Here’s the transcript from CNN’s “State of the Union,” hosted by John King.
KING: We begin this morning with the massacre at Ft. Hood, Texas. Twelve soldiers and one civilian were killed and 38 others wounded in Thursday’s mass shooting by an Army psychiatrist. Ft. Hood plans a memorial service on Tuesday, and the White House says the president and the first lady will attend. Also on hand will be our guest this morning, the Army chief of staff, General George Casey, whose job includes managing the severe stress of the force because of eight years of war and repeat deployments.
General Casey, thank you for joining us. One of the big questions people want to know is was Major Hasan acting alone? We understand now that he’s off the ventilator and that he is speaking to investigators. What do you know about that question?
CASEY: Well, John, obviously, as you know, there’s an ongoing investigation, and I can’t speak to the particulars of the investigation or to any motivation of Major Hasan’s. But I can tell you, I was at Ft. Hood with the secretary of the Army, John McHugh, on Friday, and it was at once a gut-wrenching and an uplifting experience. Gut-wrenching because the suspect is one of our own and it happened on one of our bases, and uplifting from the stories that I heard of our soldiers rushing to the aid of one another. But it’s a kick in the gut.
KING: If you look at the front pages, in the last few days, this is from the “San Antonio Express News,” “Iraq vets weren’t stunned by spree.” Some who knew the suspect doubted his loyalty, stability. What does the Army know about this man in the days and months before this? Because many people say he openly opposed the wars in Iraq and Afghanistan. There are these Internet postings attributed to him saying that a suicide bomber was akin to a soldier diving on a hand grenade to save his comrades.
CASEY: And again, that will be all part of the investigation, and we are encouraging soldiers and leaders who may have information relevant to the information about the suspect to provide that information to the criminal investigation division and to the FBI. But again, that’s something — you know, there’s been a lot of speculation going on, and probably the curiosity is a good thing. But we have to be careful. Because we can’t jump to conclusions now based on little snippets of information that come out. And frankly, I am worried — not worried, but I’m concerned that this increased speculation could cause a backlash against some of our Muslim soldiers. And I’ve asked our Army leaders to be on the lookout for that. It would be a shame — as great a tragedy as this was, it would be a shame if our diversity became a casualty as well.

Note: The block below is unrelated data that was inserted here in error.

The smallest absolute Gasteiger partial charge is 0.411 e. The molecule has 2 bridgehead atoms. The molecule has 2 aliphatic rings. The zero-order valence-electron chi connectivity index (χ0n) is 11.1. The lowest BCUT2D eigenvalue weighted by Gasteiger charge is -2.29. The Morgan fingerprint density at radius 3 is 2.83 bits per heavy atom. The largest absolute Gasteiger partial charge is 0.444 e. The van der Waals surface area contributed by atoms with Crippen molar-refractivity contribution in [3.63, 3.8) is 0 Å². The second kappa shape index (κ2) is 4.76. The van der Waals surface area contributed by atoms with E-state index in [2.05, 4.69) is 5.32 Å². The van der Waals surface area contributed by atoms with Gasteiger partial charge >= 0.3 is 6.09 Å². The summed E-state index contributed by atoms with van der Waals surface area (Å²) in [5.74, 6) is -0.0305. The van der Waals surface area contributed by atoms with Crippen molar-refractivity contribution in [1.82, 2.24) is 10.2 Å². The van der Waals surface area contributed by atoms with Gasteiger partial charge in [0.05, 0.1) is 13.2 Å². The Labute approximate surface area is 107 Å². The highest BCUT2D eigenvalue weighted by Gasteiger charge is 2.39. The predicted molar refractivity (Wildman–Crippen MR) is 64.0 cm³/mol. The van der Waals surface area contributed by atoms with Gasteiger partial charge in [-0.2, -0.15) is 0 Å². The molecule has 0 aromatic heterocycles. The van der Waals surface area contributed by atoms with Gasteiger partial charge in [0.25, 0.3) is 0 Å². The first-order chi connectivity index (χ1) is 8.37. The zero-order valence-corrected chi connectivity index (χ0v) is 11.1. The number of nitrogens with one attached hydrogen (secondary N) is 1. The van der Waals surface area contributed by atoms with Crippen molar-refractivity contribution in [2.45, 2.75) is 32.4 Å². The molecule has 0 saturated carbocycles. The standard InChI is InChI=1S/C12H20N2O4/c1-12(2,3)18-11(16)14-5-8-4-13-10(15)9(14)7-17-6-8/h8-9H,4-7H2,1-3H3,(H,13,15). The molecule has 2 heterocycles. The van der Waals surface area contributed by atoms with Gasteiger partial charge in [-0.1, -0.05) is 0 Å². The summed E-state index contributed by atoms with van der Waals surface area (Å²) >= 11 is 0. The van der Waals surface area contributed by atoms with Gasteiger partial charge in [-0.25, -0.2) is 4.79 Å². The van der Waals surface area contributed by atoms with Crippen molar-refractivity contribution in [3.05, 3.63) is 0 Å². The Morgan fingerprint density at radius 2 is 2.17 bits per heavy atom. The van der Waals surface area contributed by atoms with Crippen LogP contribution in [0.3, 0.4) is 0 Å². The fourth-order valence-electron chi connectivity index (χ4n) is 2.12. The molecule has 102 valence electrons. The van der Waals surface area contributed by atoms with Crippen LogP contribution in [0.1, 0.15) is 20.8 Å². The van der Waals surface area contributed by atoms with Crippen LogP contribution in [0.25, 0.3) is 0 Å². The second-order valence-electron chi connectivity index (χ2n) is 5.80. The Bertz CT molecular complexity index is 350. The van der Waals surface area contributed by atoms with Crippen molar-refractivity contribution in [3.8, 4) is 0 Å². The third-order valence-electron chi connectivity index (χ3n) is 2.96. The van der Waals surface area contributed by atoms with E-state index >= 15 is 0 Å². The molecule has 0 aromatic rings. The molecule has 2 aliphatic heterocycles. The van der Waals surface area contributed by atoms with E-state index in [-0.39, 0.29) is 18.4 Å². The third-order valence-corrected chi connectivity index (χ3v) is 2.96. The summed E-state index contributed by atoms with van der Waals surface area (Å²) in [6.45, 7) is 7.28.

KING: You have about 2,000 — I mean, it’s 1,900-something Muslims…
CASEY: About 3,000 active Guard and reserve.
KING: 3,000 active Guard and reserves. Do you believe there is discrimination against them to some degree now?
CASEY: No, I don’t think so. I don’t think so. I worry that, again, the speculation could cause things that we don’t want to see happen.
KING: This man, Major Hasan, a psychiatrist. He’s charged with one of the great missions you have in the Army right now, helping the men and women of the armed services, and in your case the Army to deal with the stress, the constant stress of these deployments and the like. And yet, and I don’t want to get into the facts of this investigation, I understand, but if you have someone who was known to openly oppose the wars in Iraq and Afghanistan, should somebody like that be counseling somebody who might have PTSD and be coming home wondering about maybe a combat operation where they had to kill people, questioning themselves what they did?
CASEY: Again, I think it’s a fair question. It’s one that we certainly as an Army want to know the answer to, and we will take a hard look at ourselves to make sure that we properly executed our responsibility to organize and train the Army. But again, wait too soon to get in there and form any hard judgments about that.
KING: One of the — if you talk to his family members, one of the things they say is that he was very troubled. He had been troubled for some time, but he was about to be deployed, and he was very, very troubled. And they say that he wanted out. That he had tried to get out of the Army, saying that he did not believe he belonged. I know you’re short psychiatrists, I know you’re short mental health professionals, but is there any record that he actually requested to be let go?
CASEY: John, again, I can’t get into anything dealing with the motivations of the suspect. And that will all come out in the course of the investigation.